Acclaimed geopolitical analyst Ian Bremmer argues that this leadership vacuum is here to stay, as power is regionalized instead of globalized. Now that so many challenges transcend borders—from the stability of the global economy and climate change to cyber-attacks and terrorism—the need for international cooperation has never been greater.
The Fat Tail: The Power of Political Knowledge in an Uncertain World (co-author)
As Ian Bremmer and Preston Keat reveal in this innovative book, volatile political events such as the 2008 Georgia-Russia confrontation-and their catastrophic effects on business-happen much more frequently than investors imagine. On the curve that charts both the frequency of these events and the power of their impact, the "tail" of extreme political instability is not reassuringly thin but dangerously fat. Featuring a new Foreward that accounts for the cataclysmic effects of the 2008 financial crisis, The Fat Tail is the first book to both identify the wide range of political risks that global firms face and show investors how to effectively manage them. Written by two of the world's leading figures in political risk management, it reveals that while the world remains exceedingly risky for businesses, it is by no means incomprehensible. Political risk is unpredictable, but it is easier to analyze and manage than most people think. Applying the lessons of world history, Bremmer and Keat survey a vast range of contemporary risky situations, from stable markets like the United States or Japan, where politically driven regulation can still dramatically effect business, to more precarious places like Iran, China, Russia, Turkey, Mexico, and Nigeria, where private property is less secure and energy politics sparks constant volatility. The book sheds light on a wide array of political risks-risks that stem from great power rivalries, terrorist groups, government takeover of private property, weak leaders and internal strife, and even the "black swans" that defy prediction. But more importantly, the authors provide a wealth of unique methods, tools, and concepts to help corporations, money managers, and policy makers understand political risk, showing when and how political risk analysis works-and when it does not. "The Fat Tail delivers practical wisdom on the impact of political risk on firms of every description
What's Next: Essays on Geopolitics That Matter (co-author)
In the last four years, the world has suffered a financial market meltdown and subsequent global recession. The eurozone crisis looms, the Middle East is in turmoil, and a shifting power balance between emerging markets and developed economies is reordering the global economy as a whole. Political and economic challenges intertwine now more than ever before, as the demands of local politics and global business grow increasingly complex and begin to conflict in new ways. Facing these new challenges, what will the future hold?
Ian Bremmer and Douglas Rediker, together with experts, analysts, and many of their colleagues from the World Economic Forum’s Global Agenda Council on Geopolitical Risk, analyze these global issues and provide a template to understand how they will change our world in the next few years. Focusing on the most volatile, powerful, or misunderstood developments, the authors examine, among other topics:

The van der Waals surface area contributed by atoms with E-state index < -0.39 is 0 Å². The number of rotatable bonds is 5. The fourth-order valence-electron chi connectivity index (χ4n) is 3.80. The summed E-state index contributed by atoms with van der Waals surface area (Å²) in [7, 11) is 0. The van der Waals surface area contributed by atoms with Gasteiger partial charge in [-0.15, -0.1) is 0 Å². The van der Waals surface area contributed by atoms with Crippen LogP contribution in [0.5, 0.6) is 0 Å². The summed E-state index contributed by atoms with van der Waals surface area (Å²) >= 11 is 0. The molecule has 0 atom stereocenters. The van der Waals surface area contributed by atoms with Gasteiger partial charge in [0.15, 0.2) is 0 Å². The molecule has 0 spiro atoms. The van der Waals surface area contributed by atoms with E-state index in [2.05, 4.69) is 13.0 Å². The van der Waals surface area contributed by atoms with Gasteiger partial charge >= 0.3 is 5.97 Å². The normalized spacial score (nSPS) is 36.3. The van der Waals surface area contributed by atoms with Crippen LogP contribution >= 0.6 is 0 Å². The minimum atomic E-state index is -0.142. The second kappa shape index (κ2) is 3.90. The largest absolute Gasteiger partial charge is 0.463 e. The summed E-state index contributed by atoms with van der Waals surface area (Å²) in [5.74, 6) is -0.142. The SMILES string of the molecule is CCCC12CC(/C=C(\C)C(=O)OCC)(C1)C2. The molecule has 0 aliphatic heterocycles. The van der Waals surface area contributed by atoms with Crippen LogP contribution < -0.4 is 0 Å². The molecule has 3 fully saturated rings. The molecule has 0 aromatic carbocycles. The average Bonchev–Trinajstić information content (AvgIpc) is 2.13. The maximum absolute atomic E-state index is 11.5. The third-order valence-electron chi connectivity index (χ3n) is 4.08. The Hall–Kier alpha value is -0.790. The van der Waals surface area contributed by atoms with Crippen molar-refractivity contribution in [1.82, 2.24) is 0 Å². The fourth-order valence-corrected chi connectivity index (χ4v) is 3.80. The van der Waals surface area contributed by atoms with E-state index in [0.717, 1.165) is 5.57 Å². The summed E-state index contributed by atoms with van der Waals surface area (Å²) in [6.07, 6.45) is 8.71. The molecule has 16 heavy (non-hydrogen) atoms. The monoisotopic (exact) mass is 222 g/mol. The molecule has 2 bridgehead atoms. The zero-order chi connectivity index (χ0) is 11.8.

The risks to the International Monetary Fund
The roles of emerging markets
The political roots of the eurozone crisis
Important trends and tensions in Asia-Pacific
The rise of regionalism in the wake of fracturing international governance
What the U.S. Can Learn from China: An Open-Minded Guide to Treating Our Greatest Competitor as Our Greatest Teacher (co-author)
While America is still reeling from the 2008 financial crisis, a high unemployment rate, and a surge in government debt, China’s economy is the second largest in the world, and many predict it will surpass the United States’ by 2020. President Obama called China’s rise “a Sputnik moment”—will America seize this moment or continue to treat China as its scapegoat?
Mainstream media and the U.S. government regularly target China as a threat. Rather than viewing China’s power, influence, and contributions to the global economy in a negative light, Ann Lee asks, What can America learn from its competition?
Why did China recover so quickly after the global economic meltdown? What accounts for China’s extraordinary growth, despite one of the highest corporate tax rates in the world? How does the Chinese political system avoid partisan rancor but achieve genuine public accountability? From education to governance to foreign aid, Lee details the policies and practices that have made China a global power and then isolates the ways the United States can use China’s enduring principles to foster much-needed change at home.
This is no whitewash. Lee is fully aware of China’s shortcomings, particularly in the area of human rights. She has relatives who suffered during the Cultural Revolution. But by overemphasizing our differences with China, the United States stands to miss a vital opportunity. Filled with sharp insights and thorough research, What the U.S. Can Learn from China is Lee’s rallying cry for a new approach at a time when learning from one another is the key to surviving and thriving.
Winner of the Gold IPPY award in the category of current events.